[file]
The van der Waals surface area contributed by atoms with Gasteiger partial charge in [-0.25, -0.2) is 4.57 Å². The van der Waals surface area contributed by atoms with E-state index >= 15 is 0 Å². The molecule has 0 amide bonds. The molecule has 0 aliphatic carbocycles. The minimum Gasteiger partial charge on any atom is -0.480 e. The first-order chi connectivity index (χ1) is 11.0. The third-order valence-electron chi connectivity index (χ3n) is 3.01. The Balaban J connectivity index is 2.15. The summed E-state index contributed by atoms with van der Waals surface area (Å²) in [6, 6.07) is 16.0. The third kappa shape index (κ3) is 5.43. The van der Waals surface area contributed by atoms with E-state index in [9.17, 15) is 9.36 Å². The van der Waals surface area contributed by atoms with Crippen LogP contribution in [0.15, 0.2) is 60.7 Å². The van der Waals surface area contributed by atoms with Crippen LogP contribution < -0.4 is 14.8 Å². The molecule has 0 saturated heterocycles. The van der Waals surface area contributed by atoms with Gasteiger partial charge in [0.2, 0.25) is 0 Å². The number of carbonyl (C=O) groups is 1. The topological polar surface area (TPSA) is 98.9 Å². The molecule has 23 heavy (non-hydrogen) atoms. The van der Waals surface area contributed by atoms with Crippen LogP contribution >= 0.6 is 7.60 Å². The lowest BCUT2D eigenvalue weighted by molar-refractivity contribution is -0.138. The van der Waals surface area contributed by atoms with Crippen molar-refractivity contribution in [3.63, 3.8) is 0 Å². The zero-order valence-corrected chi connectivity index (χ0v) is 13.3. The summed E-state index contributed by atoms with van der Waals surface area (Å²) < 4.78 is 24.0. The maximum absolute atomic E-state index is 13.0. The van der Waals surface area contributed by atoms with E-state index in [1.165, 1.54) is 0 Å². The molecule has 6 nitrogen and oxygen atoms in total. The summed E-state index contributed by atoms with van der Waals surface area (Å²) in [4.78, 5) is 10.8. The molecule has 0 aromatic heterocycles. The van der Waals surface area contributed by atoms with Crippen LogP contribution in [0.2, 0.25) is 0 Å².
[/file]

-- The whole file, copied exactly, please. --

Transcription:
The van der Waals surface area contributed by atoms with Gasteiger partial charge in [-0.25, -0.2) is 4.57 Å². The van der Waals surface area contributed by atoms with E-state index >= 15 is 0 Å². The molecule has 0 amide bonds. The molecule has 0 aliphatic carbocycles. The minimum Gasteiger partial charge on any atom is -0.480 e. The first-order chi connectivity index (χ1) is 11.0. The third-order valence-electron chi connectivity index (χ3n) is 3.01. The Balaban J connectivity index is 2.15. The summed E-state index contributed by atoms with van der Waals surface area (Å²) in [6, 6.07) is 16.0. The third kappa shape index (κ3) is 5.43. The van der Waals surface area contributed by atoms with E-state index in [9.17, 15) is 9.36 Å². The van der Waals surface area contributed by atoms with Crippen LogP contribution in [0.15, 0.2) is 60.7 Å². The van der Waals surface area contributed by atoms with Crippen LogP contribution < -0.4 is 14.8 Å². The molecule has 0 saturated heterocycles. The van der Waals surface area contributed by atoms with Gasteiger partial charge in [0.2, 0.25) is 0 Å². The number of carbonyl (C=O) groups is 1. The topological polar surface area (TPSA) is 98.9 Å². The molecule has 23 heavy (non-hydrogen) atoms. The van der Waals surface area contributed by atoms with Crippen LogP contribution >= 0.6 is 7.60 Å². The lowest BCUT2D eigenvalue weighted by molar-refractivity contribution is -0.138. The van der Waals surface area contributed by atoms with Crippen molar-refractivity contribution in [3.63, 3.8) is 0 Å². The zero-order valence-corrected chi connectivity index (χ0v) is 13.3. The summed E-state index contributed by atoms with van der Waals surface area (Å²) < 4.78 is 24.0. The maximum absolute atomic E-state index is 13.0. The van der Waals surface area contributed by atoms with E-state index in [1.165, 1.54) is 0 Å². The molecule has 6 nitrogen and oxygen atoms in total. The summed E-state index contributed by atoms with van der Waals surface area (Å²) in [4.78, 5) is 10.8. The molecule has 0 aromatic heterocycles. The van der Waals surface area contributed by atoms with Crippen LogP contribution in [0.2, 0.25) is 0 Å².